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Little Spring Bulbs

Don’t underestimate small bulbs. "It's not a question of how tall bulb flowers are, it's how they express themselves," says Piet Oudolf, the famous Dutch garden designer whose stylish plantings are inspired by nature, interpreted with an artistic eye and great confidence. Small spring-blooming bulbs such as crocus, scilla, chionodoxa, grape hyancinths, and species tulips figure centrally in Oudolf’s designs for large public gardens — including New York’s exciting High Line and Chicago’s spectacular Lurie Garden in Millennium Park — and they sparkle in home gardens, too.

“Every little thing that happens in spring is worth gold,” says Oudolf. “After a winter you want to see things come alive, and bulbs are one of the first experiences.” They capture your attention, even from indoors, and draw you out into the garden.

Fall is the time to tuck these little bulbs into flower beds, so they can establish roots and be ready to send their flowers up as soon as the sun warms the soil in spring. They’re easy to plant. In the artfully designed, sweeping perennial beds at the Lurie Garden, the small bulbs were distributed in a most informal way. Bulbs were mixed together in wheelbarrows and then tossed by the handful into designated areas in the design. They were planted where they fell, 4-6 inches deep. Where the plans called for crocus, anemones, and grape hyacinths, for example, different kinds of bulbs often ended up in the same holes. It looks crowded, but the bulbs will thrive; you don’t even have to worry about whether they are right-side up — in early spring, they’ll find their way up.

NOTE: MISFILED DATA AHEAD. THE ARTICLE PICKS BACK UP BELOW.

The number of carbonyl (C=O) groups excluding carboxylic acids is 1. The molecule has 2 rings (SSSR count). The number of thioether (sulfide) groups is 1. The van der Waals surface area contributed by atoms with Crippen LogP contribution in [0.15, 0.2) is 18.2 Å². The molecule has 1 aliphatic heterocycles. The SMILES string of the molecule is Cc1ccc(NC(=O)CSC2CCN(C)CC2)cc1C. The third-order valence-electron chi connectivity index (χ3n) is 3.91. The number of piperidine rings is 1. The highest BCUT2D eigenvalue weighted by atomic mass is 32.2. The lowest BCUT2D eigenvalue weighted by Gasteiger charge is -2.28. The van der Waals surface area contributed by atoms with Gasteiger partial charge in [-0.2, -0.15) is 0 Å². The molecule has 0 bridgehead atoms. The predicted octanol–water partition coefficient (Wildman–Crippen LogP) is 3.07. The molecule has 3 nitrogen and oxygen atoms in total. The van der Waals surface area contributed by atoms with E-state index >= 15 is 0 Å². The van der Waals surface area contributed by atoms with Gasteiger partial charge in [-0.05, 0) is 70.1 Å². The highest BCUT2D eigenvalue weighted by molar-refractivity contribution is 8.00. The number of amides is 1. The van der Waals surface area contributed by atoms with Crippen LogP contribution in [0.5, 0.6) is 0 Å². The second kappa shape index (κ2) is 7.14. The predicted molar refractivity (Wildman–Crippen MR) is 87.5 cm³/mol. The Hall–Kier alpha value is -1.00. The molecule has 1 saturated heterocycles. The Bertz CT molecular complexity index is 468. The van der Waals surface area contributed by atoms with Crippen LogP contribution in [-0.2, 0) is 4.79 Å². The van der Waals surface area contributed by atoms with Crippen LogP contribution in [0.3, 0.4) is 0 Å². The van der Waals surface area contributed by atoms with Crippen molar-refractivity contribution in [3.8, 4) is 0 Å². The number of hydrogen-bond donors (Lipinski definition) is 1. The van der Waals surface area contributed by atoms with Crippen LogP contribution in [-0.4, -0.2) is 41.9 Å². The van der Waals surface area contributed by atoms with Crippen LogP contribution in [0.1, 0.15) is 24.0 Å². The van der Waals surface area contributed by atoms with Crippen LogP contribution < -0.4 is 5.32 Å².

Deciding on a few such combinations and repeating them through the garden creates a pleasing rhythm, Oudolf says, but by hand-tossing the bulbs, the planting will not look stiff or self-conscious. Instead, "they look like they have seeded,” he says, “but in fact you have planted it, and it just looks spontaneous."

Read the next Article: Growing Summer Eggplant

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Gardening Tip of the Day

  • If your corn crop didn’t produce well last season it could be due to several of these common problems:
    * Seeds were planted too close together and became overcrowded.
    * Plants did not receive enough fertilizer. Corn is a heavy feeder and especially needs nitrogen for optimal development.
    * Crop was not adequately weeded or watered when weather was dry.
    * Weather was too cold before corn could mature. Try using a hybrid corn variety bred for shorter growing seasons.
    * Corn was poorly pollinated. To prevent poor pollination, plant corn in blocks instead of long rows.
    * Crop was not rotated or stalks were left in the garden over the winter. Rotate corn to a different place every year and remove old foliage to prevent disease and insect problems. Plant a cover crop to renew soil where corn was growing.